Inspired by her mother, who was a watercolourist, Françoise Gilot decided to become an artist herself at the age of five. She was tutored first by her mother and then by her mother’s art teacher. In 1938 Gilot attained a Bachelor of Arts (Philosophy) at the University of Paris, and then completed another degree in English literature at Cambridge University in 1939. In order to please her father Gilot enrolled to study law from 1940−42, during the Nazi Occupation of Paris, but eventually decided to pursue a full-time career as an artist, spending her time sketching in Paris subways and cafes. Her art heroes at this time were the masters of the Italian Quattrocento, as well as Paul Gauguin and Vincent van Gogh. In 1941 at the Salon des Tuileries she met a young Hungarian painter Endre Rozsda, who was an enthusiast of Surrealism and the work of Pablo Picasso, who allowed her to work in his studio. Gilot now developed an interest in the work of Henri Matisse and Georges Braque. In Paris from 1943–45 she studied at the Académie Julian, the Académie Ranson and the École des Beaux-Arts.
In 1943 Gilot held her first exhibition in Paris, showing work alongside another artist friend, Geneviève Aliquot. In this same year, at age twenty-one, she met Pablo Picasso. The two were romantically linked as partners for the next decade, and had two children together, Claude and Paloma. Following the war, the couple lived primarily in the south of France. Gilot continued to work as an independent artist during and after her relationship with Picasso. In 1949 she entered into a contractual arrangement with the Galerie Louise Leiris, becoming the first woman artist to exhibit with this prestigious gallery in 1952. Gilot separated from Picasso in September 1953, leaving the home she shared with him in Vallauris and returning to Paris with their children. In May 2016 Françoise Gilot recalled:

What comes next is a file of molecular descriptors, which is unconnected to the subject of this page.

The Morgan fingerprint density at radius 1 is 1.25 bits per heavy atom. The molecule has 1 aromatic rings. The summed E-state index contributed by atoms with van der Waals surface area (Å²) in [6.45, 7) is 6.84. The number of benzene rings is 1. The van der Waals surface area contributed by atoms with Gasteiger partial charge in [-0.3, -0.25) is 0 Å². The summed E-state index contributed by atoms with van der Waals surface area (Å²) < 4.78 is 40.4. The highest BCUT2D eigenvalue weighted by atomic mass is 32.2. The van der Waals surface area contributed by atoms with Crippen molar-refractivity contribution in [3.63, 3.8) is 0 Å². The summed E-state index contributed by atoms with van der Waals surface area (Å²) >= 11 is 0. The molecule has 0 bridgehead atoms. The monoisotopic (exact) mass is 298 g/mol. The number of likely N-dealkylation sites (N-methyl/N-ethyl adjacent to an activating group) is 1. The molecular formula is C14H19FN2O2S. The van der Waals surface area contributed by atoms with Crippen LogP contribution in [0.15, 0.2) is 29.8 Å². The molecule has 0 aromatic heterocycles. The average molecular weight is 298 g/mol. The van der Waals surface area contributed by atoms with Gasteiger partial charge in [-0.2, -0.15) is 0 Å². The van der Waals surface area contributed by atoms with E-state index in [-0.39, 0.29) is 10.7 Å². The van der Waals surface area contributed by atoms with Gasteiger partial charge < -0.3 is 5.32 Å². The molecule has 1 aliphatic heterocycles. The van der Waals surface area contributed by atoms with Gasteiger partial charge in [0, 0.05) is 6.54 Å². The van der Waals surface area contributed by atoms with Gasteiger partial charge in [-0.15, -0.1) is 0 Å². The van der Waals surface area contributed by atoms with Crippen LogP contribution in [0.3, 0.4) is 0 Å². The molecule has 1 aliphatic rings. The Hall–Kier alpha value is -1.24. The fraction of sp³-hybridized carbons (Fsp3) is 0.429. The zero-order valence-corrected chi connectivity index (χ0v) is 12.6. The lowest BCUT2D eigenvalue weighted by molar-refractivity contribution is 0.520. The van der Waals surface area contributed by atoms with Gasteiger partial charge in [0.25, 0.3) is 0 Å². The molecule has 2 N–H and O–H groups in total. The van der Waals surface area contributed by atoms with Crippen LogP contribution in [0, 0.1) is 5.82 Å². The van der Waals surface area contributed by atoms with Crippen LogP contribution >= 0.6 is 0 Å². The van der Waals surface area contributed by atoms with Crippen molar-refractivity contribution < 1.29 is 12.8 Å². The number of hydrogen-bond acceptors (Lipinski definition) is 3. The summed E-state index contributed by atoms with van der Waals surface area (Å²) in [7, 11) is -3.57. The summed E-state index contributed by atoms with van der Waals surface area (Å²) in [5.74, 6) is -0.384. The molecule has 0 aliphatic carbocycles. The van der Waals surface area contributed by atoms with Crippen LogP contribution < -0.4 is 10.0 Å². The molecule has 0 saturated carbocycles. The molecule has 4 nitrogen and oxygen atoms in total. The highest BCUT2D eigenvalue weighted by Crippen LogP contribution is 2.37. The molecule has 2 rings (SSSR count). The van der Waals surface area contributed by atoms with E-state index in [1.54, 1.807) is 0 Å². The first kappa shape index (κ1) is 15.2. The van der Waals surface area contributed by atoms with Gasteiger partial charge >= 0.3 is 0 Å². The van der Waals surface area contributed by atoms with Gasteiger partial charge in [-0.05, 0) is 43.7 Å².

From 1946 to the end of 1953, while sharing Pablo Picasso’s life, I relied mostly on my imagination and no longer on observation. Back in Paris, in my studio, it was time to shake off some of the stylistic habits I used during this artistic dialogue. Therefore, in 1954, I decided to resume drawing from nature, taking inspiration from professional models or from friends. For the later part of 1954 and all of 1955, most every day, I worked with a young English classical dancer called Germaine Brocks. Having fair hair, pale complexion and a fine silhouette, Germaine was a well-known model in the Paris art world and she became for me quite an inspiring and poetic presence.
In Blue eyes, 1956, Germaine Brocks is shown seated on a chair in a neutral space with a thin red skirting board, her hands clasped around her left knee, and her piercing blue eyes anchoring the composition. While Brocks often posed for Gilot in ballet costume, here she wears everyday attire that captures perfectly the spirit of modernity in 1950s Paris.
Dr Ted Gott, Senior Curator, International Art, National Gallery of Victoria (in 2017)